To send content items to your account,
please confirm that you agree to abide by our usage policies.
If this is the first time you use this feature, you will be asked to authorise Cambridge Core to connect with your account.
Find out more about sending content to .
To send content items to your Kindle, first ensure email@example.com
is added to your Approved Personal Document E-mail List under your Personal Document Settings
on the Manage Your Content and Devices page of your Amazon account. Then enter the ‘name’ part
of your Kindle email address below.
Find out more about sending to your Kindle.
Note you can select to send to either the @free.kindle.com or @kindle.com variations.
‘@free.kindle.com’ emails are free but can only be sent to your device when it is connected to wi-fi.
‘@kindle.com’ emails can be delivered even when you are not connected to wi-fi, but note that service fees apply.
Evaluate durability of pregabalin's effect on pain associated with fibromyalgia (FM).
Randomized, double-blind, placebo-controlled trial with 1-week single-blind placebo run-in. Patients meeting ACR diagnostic criteria were randomized to pregabalin 300, 450, or 600 mg/d (BID) or placebo for 14 weeks (2-week dosage escalation; 12-week fixed-dosage). Pain was assessed with a daily pain diary using an 11-point numeric scale. Primary efficacy parameter was the LOCF endpoint mean pain score (MPS). Sensitivity analyses were assessed using the Duration Adjusted Average Change (DAAC) and a Mixed Model Repeated Measurements (MMRM).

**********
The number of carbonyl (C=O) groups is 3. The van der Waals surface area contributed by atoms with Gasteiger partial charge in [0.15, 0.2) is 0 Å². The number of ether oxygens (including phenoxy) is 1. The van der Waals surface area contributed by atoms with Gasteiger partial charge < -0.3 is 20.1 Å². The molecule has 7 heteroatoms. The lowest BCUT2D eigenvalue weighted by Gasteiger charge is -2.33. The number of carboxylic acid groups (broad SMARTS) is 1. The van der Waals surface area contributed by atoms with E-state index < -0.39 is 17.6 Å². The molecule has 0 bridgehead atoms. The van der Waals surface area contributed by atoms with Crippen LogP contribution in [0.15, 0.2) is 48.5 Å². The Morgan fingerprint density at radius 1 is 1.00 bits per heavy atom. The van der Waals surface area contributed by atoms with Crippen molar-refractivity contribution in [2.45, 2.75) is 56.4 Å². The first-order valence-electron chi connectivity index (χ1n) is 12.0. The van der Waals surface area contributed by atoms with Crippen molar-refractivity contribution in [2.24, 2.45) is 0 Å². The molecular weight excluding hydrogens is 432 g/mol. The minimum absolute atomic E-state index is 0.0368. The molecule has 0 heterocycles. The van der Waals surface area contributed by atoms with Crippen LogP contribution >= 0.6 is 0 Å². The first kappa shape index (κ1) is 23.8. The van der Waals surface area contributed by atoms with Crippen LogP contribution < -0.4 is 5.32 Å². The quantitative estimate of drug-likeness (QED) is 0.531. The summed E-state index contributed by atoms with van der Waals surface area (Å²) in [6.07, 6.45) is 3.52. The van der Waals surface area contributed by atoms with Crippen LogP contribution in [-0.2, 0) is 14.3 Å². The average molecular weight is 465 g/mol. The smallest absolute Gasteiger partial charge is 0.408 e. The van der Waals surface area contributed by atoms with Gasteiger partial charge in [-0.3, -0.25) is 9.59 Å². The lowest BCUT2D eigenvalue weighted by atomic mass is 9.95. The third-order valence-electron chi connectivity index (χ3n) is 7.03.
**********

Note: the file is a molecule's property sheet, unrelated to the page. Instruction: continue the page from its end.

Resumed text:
745 randomized patients: 95% female, mean age=50 years, median FM duration=10 years, baseline MPS=6.7. Placebo-corrected differences in mean change from baseline to endpoint in MPS: 300mg/d, -0.71 (P=0.0009); 450mg/d, -0.98 (P<0.0001); 600mg/d, -1.00 (P<0.0001). Mean differences from placebo at endpoint (adjusted for treatment duration) over the entire treatment period (DAAC): 300mg/d, -.38, P=0.0200; 450mg/d, -.62; P=0.0001 and 600mg/d,-.57 P<0.0001. In the MMRM analysis, all 3 pregabalin treatment groups demonstrated pain relief by Week 1, and every weekly assessment thereafter, with the exception of 300mg/d treatment group at Week 11. Most common AEs: dizziness (all pregabalin, 35.8% vs placebo, 7.6%); somnolence (18.0% vs 3.8%). Most AEs were mild to moderate and resolved with continued treatment.